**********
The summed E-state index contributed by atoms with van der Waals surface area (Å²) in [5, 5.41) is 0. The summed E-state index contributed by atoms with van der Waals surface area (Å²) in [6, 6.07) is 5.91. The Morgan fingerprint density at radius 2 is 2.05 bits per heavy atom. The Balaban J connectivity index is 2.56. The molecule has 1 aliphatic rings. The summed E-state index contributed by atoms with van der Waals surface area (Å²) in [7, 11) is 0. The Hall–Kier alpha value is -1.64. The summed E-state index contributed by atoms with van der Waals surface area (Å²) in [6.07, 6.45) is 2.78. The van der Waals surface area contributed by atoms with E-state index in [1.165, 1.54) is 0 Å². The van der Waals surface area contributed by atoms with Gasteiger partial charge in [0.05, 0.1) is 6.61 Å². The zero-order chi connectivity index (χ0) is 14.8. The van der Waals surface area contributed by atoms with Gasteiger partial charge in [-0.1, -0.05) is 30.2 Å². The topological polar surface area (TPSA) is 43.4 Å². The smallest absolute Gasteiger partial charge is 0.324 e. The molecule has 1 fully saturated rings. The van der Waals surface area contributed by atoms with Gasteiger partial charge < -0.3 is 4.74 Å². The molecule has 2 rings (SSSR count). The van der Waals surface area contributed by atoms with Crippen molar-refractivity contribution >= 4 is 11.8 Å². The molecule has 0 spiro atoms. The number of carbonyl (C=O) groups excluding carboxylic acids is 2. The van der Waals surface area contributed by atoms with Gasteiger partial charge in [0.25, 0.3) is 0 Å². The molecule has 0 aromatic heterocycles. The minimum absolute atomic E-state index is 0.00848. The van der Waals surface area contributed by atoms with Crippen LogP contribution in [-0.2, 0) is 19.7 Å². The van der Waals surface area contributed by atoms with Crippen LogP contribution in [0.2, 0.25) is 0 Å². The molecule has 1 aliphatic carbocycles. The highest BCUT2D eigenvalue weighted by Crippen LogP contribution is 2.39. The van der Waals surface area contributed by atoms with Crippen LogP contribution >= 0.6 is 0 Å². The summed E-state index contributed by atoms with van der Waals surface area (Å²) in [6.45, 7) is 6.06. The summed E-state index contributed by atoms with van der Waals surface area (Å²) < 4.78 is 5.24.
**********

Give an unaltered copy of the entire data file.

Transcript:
The summed E-state index contributed by atoms with van der Waals surface area (Å²) in [5, 5.41) is 0. The summed E-state index contributed by atoms with van der Waals surface area (Å²) in [6, 6.07) is 5.91. The Morgan fingerprint density at radius 2 is 2.05 bits per heavy atom. The Balaban J connectivity index is 2.56. The molecule has 1 aliphatic rings. The summed E-state index contributed by atoms with van der Waals surface area (Å²) in [7, 11) is 0. The Hall–Kier alpha value is -1.64. The summed E-state index contributed by atoms with van der Waals surface area (Å²) in [6.07, 6.45) is 2.78. The van der Waals surface area contributed by atoms with E-state index in [1.165, 1.54) is 0 Å². The van der Waals surface area contributed by atoms with Gasteiger partial charge in [0.05, 0.1) is 6.61 Å². The zero-order chi connectivity index (χ0) is 14.8. The van der Waals surface area contributed by atoms with Gasteiger partial charge in [-0.1, -0.05) is 30.2 Å². The topological polar surface area (TPSA) is 43.4 Å². The smallest absolute Gasteiger partial charge is 0.324 e. The molecule has 1 fully saturated rings. The van der Waals surface area contributed by atoms with Gasteiger partial charge < -0.3 is 4.74 Å². The molecule has 2 rings (SSSR count). The van der Waals surface area contributed by atoms with Crippen molar-refractivity contribution >= 4 is 11.8 Å². The molecule has 0 spiro atoms. The number of carbonyl (C=O) groups excluding carboxylic acids is 2. The van der Waals surface area contributed by atoms with Gasteiger partial charge in [0.25, 0.3) is 0 Å². The molecule has 0 aromatic heterocycles. The minimum absolute atomic E-state index is 0.00848. The van der Waals surface area contributed by atoms with Crippen LogP contribution in [-0.2, 0) is 19.7 Å². The van der Waals surface area contributed by atoms with Crippen LogP contribution in [0.2, 0.25) is 0 Å². The molecule has 1 aliphatic carbocycles. The highest BCUT2D eigenvalue weighted by Crippen LogP contribution is 2.39. The van der Waals surface area contributed by atoms with Crippen LogP contribution >= 0.6 is 0 Å². The summed E-state index contributed by atoms with van der Waals surface area (Å²) in [6.45, 7) is 6.06. The summed E-state index contributed by atoms with van der Waals surface area (Å²) < 4.78 is 5.24.